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Carbon nanotubes for molecular magnetic resonances

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Posted June 10, 2013

Researchers at ICFO have developed a new technique for measuring very weak forces on a molecular scale. Thanks to the use of carbon nanotubes, they have achieved the highest level of sensitivity to date. These results published in Nature Nanotechnologyopen the door for magnetic resonance imaging of individual molecules.

More resistant than steel, carbon nanotubes are one of the strongest and hardest materials known. Their impressive electrical and thermal properties make them an extremely versatile material. Hollow on the inside and only one-atom thick, they lend themselves to a large variety of potential uses, from tennis rackets and bulletproof vests, to electronic components and energy storage devices. New research shows that they may also hold the potential for revolutionizing medical research with magnetic resonance imaging of individual molecules.

Scientists from ICFO- Institute of Photonic Science, in collaboration with researchers from the Catalan Institute of Nanotechnology (ICN2) and the University of Michigan, have been able to measure weak forces with sensitivity 50 times higher than what has been achieved to date. This significant improvement represents a turning point in measuring very weak forces and opens the door for magnetic resonance imaging at the molecular scale. Dr. Adrian Bachtold, who began this research at the Catalan Institute of Nanotechnology before transferring his research group to ICFO, explains in an article published in Nature Nanotechnology that they were able to prepare the carbon nanotubes to act as probes that vibrate with an intensity proportional to an electrostatic force. With the use of ultra-low-noise electronics, the group led by Bachtold was able to measure the amplitude of the vibration of these nanotubes and thus surmise the intensity of the electrostatic force.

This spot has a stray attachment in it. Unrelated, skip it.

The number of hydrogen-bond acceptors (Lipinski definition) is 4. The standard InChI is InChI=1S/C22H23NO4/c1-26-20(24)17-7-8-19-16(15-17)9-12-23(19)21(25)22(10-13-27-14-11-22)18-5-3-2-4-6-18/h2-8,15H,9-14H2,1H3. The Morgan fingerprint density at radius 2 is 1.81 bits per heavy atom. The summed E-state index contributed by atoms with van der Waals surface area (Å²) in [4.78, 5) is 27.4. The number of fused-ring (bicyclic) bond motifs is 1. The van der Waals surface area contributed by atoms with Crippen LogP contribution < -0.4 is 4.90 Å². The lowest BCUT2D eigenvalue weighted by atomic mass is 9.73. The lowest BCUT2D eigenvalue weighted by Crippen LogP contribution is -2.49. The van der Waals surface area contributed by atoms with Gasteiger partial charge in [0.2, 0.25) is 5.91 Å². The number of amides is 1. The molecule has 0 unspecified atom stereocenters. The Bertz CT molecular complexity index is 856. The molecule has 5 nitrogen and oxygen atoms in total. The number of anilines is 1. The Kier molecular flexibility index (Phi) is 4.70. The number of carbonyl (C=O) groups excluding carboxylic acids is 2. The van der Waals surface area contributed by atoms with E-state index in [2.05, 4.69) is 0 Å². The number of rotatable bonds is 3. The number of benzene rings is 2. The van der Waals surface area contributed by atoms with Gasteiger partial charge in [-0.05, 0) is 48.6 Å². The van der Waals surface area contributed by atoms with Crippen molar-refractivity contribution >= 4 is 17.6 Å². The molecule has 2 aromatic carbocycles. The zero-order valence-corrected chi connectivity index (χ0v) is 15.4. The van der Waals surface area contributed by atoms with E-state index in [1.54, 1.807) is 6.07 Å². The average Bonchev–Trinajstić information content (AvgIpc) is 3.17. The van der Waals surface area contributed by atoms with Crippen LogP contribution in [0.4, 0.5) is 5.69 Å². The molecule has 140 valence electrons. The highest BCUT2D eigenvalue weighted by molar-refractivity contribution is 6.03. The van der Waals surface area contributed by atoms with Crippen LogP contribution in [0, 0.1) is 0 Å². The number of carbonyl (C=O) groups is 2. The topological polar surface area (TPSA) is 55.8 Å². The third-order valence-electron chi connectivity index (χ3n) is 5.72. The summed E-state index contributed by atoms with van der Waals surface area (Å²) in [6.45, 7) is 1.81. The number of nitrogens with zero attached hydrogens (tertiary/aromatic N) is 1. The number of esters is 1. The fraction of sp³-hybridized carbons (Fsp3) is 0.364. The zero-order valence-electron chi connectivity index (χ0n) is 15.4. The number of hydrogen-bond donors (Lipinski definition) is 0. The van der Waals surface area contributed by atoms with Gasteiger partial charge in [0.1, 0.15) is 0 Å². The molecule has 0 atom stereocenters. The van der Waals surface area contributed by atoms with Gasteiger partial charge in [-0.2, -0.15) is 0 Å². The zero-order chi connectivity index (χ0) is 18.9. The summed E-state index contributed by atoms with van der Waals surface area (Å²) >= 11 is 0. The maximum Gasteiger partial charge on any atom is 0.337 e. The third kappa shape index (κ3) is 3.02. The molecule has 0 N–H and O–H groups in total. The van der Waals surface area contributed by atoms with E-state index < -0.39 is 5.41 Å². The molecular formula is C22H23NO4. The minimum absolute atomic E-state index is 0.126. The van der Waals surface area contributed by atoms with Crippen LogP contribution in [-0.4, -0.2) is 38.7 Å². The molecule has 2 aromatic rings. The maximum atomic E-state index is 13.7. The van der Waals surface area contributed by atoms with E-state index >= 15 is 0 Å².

“Carbon nanotubes are similar to guitar strings which vibrate in response to the force applied. However, in the case of our experiment, the forces that cause the vibration are extremely small, similar to the gravitational force created between two people 4500 km apart”, explains Bachtold. In the last ten years scientists have made only modest improvements in the sensitivity of the measurement of very weak forces. This new discovery marks a before and after and points to carbon nanotubes playing an important role in future technologies for MRIs of individual molecules.

Read more at: Phys.org

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